In the current study, a new protocol of glide path preparation for SAF instrumentation in curved canals was tested,[17] for the performance of which, so far, there is no previous study. Canal scouting and preflaring are the first phases of root canal instrumentation.[19] The occurrence of canal modifications and aberrations seems to be significantly reduced when the glide path is previously created.[10],[11],[21] Using a small-size hand K-file followed by a more flexible and less tapered NiTi rotary file might be less invasive and also a safer method to construct a glide path that better maintains the original canal anatomy, compared with manual preflaring performed with a stainless steel K-file.[22]

It becomes clear from this study that the use of flexible NiTi hand instruments of a size larger than ten should be reduced when a predictable and repeatable scouting can be obtained using small stainless steel hand files (sizes 06, 08, and 10). A predictable glide path can be safely and effectively obtained with NiTi rotary instruments, precluding the increased transportation required for bigger and less flexible stainless steel instruments. When compared to a rotary 20/0.04 glide path and SAF instrumentation, a glide path created by using #20 NiTi hand files and subsequent SAF instrumentation resulted in greater deviation of the canal. In many earlier studies, rotary files used for glide path preparation for different file systems have been found more effective in preserving the root canal anatomy.[22],[23],[24],[25],[26]

Although simulated resin blocks fail to represent the anatomic variability of a human root canal system, they have been widely used to point out differences in performance of instruments under standardized experimental conditions. Studies suggest that the analysis of modifications in canal curvature after instrumentation is a reliable method to evaluate the tendency of a shaping technique to maintain the original canal anatomy or to straighten the curves.[22],[27]

In this study, a quantitative analysis was performed by observing the changes between pre- and post-instrumentation curvature. Previous studies have demonstrated the reliability of the experimental method used as well as its effectiveness in representing changes in canal curvature and in providing acceptable results.[28]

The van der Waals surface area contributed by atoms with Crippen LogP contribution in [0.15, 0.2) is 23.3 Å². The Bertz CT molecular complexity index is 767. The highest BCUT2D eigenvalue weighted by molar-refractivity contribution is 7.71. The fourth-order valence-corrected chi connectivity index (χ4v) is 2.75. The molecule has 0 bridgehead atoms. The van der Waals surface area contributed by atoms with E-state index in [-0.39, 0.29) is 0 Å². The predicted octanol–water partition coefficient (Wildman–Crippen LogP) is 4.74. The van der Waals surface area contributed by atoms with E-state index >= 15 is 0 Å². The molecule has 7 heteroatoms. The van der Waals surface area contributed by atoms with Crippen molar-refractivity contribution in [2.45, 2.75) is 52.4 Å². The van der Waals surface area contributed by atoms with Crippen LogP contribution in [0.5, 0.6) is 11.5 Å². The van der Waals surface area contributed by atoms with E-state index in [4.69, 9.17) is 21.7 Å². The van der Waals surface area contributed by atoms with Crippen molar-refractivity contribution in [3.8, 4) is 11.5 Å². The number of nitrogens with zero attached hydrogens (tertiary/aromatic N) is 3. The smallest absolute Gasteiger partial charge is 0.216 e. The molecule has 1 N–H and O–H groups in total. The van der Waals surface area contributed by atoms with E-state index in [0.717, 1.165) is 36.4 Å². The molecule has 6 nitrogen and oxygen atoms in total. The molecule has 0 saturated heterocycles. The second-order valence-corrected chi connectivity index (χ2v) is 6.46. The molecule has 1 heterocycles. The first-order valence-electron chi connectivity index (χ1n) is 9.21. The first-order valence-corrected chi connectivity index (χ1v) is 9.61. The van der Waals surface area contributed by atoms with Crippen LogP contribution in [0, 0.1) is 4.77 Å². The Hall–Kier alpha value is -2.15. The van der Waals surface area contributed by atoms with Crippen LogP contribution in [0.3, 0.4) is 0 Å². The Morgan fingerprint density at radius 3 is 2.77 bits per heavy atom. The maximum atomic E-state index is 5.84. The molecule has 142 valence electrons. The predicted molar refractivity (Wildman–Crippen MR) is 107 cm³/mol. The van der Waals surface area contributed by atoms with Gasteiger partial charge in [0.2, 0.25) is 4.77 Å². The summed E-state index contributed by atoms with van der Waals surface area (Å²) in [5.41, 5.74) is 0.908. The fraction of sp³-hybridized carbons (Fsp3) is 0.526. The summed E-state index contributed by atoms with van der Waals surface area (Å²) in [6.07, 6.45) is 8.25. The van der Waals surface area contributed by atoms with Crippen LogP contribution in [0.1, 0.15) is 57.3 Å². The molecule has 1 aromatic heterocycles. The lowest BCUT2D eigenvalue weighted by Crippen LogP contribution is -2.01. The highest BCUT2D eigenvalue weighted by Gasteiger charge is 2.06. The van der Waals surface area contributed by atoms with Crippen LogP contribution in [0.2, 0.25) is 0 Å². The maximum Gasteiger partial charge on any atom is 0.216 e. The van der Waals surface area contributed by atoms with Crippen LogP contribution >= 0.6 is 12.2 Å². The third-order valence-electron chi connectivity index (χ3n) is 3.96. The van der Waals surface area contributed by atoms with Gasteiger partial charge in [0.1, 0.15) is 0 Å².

Conclusion Top

Within the limitations of the current study, a rotary file with 20/0.04 size used for creation of a glide path followed by SAF instrumentation in curved canals maintains the original root canal anatomy with less deviation and better canal concentricity when compared to the glide path prepared by 20/0.02 hand NiTi files with subsequent SAF instrumentation. This study was an attempt to test the new protocol proposed for using SAF in curved canals, and further investigations should be carried out in ex vivo conditions.

Financial support and sponsorship


Conflicts of interest

There are no conflicts of interest.

   References Top

Sattapan B, Nervo GJ, Palamara JE, Messer HH. Defects in rotary nickel-titanium files after clinical use. J Endod 2000;26:161-5.  Back to cited text no. 1
Shen Y, Cheung GS, Bian Z, Peng B. Comparison of defects in ProFile and ProTaper systems after clinical use. J Endod 2006;32:61-5.  Back to cited text no. 2
Cheung GS, Peng B, Bian Z, Shen Y, Darvell BW. Defects in ProTaper S1 instruments after clinical use: Fractographic examination. Int Endod J 2005;38:802-9.  Back to cited text no. 3
Kobayashi C, Yoshioka T, Suda H. A new engine-driven canal preparation system with electronic canal measuring capability. J Endod 1997;23:751-4.  Back to cited text no. 4
Blum JY, Cohen A, Machtou P, Micallef JP. Analysis of forces developed during mechanical preparation of extracted teeth using Profile NiTi rotary instruments. Int Endod J 1999;32:24-31.  Back to cited text no. 5
Peters OA, Peters CI, Schönenberger K, Barbakow F. ProTaper rotary root canal preparation: Assessment of torque and force in relation to canal anatomy. Int Endod J 2003;36:93-9.  Back to cited text no. 6
Yared GM, Bou Dagher FE, Machtou P. Influence of rotational speed, torque and operator's proficiency on ProFile failures. Int Endod J 2001;34:47-53.  Back to cited text no. 7
Roland DD, Andelin WE, Browning DF, Hsu GH, Torabinejad M. The effect of preflaring on the rates of separation for 0.04 taper nickel titanium rotary instruments. J Endod 2002;28:543-5.  Back to cited text no. 8
Peters OA, Peters CI, Schönenberger K, Barbakow F. ProTaper rotary root canal preparation: Effects of canal anatomy on final shape analysed by micro CT. Int Endod J 2003;36:86-92.  Back to cited text no. 9
Berutti E, Negro AR, Lendini M, Pasqualini D. Influence of manual preflaring and torque on the failure rate of ProTaper rotary instruments. J Endod 2004;30:228-30.  Back to cited text no. 10